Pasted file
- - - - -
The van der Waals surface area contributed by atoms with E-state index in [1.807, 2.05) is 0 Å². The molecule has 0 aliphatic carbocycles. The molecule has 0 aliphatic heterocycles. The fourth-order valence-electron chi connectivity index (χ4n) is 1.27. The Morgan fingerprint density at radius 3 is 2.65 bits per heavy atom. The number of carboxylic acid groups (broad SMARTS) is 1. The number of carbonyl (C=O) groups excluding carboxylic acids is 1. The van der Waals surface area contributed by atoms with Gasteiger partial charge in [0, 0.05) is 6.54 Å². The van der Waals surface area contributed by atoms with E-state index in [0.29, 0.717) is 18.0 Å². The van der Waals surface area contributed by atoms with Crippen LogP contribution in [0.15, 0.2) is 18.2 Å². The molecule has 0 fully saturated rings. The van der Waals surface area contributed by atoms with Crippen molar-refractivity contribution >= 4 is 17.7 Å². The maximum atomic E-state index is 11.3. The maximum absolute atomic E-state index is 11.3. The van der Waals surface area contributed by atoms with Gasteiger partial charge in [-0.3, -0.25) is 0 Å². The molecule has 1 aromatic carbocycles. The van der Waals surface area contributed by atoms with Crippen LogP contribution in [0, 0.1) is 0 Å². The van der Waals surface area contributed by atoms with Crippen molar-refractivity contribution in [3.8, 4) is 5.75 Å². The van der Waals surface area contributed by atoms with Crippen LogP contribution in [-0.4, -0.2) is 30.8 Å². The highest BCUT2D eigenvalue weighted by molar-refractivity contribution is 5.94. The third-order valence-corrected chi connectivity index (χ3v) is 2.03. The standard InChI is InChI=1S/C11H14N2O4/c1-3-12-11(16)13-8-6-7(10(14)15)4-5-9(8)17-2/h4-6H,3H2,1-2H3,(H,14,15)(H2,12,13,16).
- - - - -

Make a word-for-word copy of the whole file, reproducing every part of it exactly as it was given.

The van der Waals surface area contributed by atoms with E-state index in [1.807, 2.05) is 0 Å². The molecule has 0 aliphatic carbocycles. The molecule has 0 aliphatic heterocycles. The fourth-order valence-electron chi connectivity index (χ4n) is 1.27. The Morgan fingerprint density at radius 3 is 2.65 bits per heavy atom. The number of carboxylic acid groups (broad SMARTS) is 1. The number of carbonyl (C=O) groups excluding carboxylic acids is 1. The van der Waals surface area contributed by atoms with Gasteiger partial charge in [0, 0.05) is 6.54 Å². The van der Waals surface area contributed by atoms with E-state index in [0.29, 0.717) is 18.0 Å². The van der Waals surface area contributed by atoms with Crippen LogP contribution in [0.15, 0.2) is 18.2 Å². The molecule has 0 fully saturated rings. The van der Waals surface area contributed by atoms with Crippen molar-refractivity contribution >= 4 is 17.7 Å². The maximum atomic E-state index is 11.3. The maximum absolute atomic E-state index is 11.3. The van der Waals surface area contributed by atoms with Gasteiger partial charge in [-0.3, -0.25) is 0 Å². The molecule has 1 aromatic carbocycles. The van der Waals surface area contributed by atoms with Crippen LogP contribution in [0, 0.1) is 0 Å². The van der Waals surface area contributed by atoms with Crippen molar-refractivity contribution in [3.8, 4) is 5.75 Å². The van der Waals surface area contributed by atoms with Crippen LogP contribution in [-0.4, -0.2) is 30.8 Å². The highest BCUT2D eigenvalue weighted by molar-refractivity contribution is 5.94. The third-order valence-corrected chi connectivity index (χ3v) is 2.03. The standard InChI is InChI=1S/C11H14N2O4/c1-3-12-11(16)13-8-6-7(10(14)15)4-5-9(8)17-2/h4-6H,3H2,1-2H3,(H,14,15)(H2,12,13,16).